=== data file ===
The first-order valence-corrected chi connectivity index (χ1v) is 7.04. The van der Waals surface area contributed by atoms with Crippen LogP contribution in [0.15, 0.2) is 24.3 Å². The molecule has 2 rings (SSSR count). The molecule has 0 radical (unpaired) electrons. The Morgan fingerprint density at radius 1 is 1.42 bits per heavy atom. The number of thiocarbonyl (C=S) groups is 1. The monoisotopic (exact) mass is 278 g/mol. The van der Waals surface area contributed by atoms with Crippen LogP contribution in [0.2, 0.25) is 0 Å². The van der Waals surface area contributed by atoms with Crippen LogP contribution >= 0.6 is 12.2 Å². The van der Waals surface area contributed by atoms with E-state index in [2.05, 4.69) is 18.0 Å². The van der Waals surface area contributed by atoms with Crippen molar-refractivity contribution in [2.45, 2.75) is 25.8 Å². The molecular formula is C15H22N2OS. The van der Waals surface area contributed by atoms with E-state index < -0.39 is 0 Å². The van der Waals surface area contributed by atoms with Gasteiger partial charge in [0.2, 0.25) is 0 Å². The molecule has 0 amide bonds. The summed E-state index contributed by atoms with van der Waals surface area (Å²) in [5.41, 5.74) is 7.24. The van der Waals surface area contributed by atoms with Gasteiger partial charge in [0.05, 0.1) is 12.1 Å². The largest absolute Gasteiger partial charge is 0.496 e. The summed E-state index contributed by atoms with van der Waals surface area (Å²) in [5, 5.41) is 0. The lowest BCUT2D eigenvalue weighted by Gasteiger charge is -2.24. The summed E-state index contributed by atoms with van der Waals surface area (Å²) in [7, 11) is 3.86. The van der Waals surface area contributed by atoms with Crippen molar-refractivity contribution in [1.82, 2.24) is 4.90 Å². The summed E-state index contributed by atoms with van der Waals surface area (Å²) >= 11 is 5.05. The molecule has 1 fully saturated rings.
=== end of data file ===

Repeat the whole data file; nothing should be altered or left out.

The first-order valence-corrected chi connectivity index (χ1v) is 7.04. The van der Waals surface area contributed by atoms with Crippen LogP contribution in [0.15, 0.2) is 24.3 Å². The molecule has 2 rings (SSSR count). The molecule has 0 radical (unpaired) electrons. The Morgan fingerprint density at radius 1 is 1.42 bits per heavy atom. The number of thiocarbonyl (C=S) groups is 1. The monoisotopic (exact) mass is 278 g/mol. The van der Waals surface area contributed by atoms with Crippen LogP contribution in [0.2, 0.25) is 0 Å². The van der Waals surface area contributed by atoms with Crippen LogP contribution >= 0.6 is 12.2 Å². The van der Waals surface area contributed by atoms with E-state index in [2.05, 4.69) is 18.0 Å². The van der Waals surface area contributed by atoms with Crippen molar-refractivity contribution in [2.45, 2.75) is 25.8 Å². The molecular formula is C15H22N2OS. The van der Waals surface area contributed by atoms with E-state index < -0.39 is 0 Å². The van der Waals surface area contributed by atoms with Gasteiger partial charge in [0.2, 0.25) is 0 Å². The molecule has 0 amide bonds. The summed E-state index contributed by atoms with van der Waals surface area (Å²) in [5.41, 5.74) is 7.24. The van der Waals surface area contributed by atoms with Gasteiger partial charge in [0.05, 0.1) is 12.1 Å². The largest absolute Gasteiger partial charge is 0.496 e. The summed E-state index contributed by atoms with van der Waals surface area (Å²) in [5, 5.41) is 0. The lowest BCUT2D eigenvalue weighted by Gasteiger charge is -2.24. The summed E-state index contributed by atoms with van der Waals surface area (Å²) in [7, 11) is 3.86. The van der Waals surface area contributed by atoms with Crippen molar-refractivity contribution in [1.82, 2.24) is 4.90 Å². The summed E-state index contributed by atoms with van der Waals surface area (Å²) >= 11 is 5.05. The molecule has 1 fully saturated rings.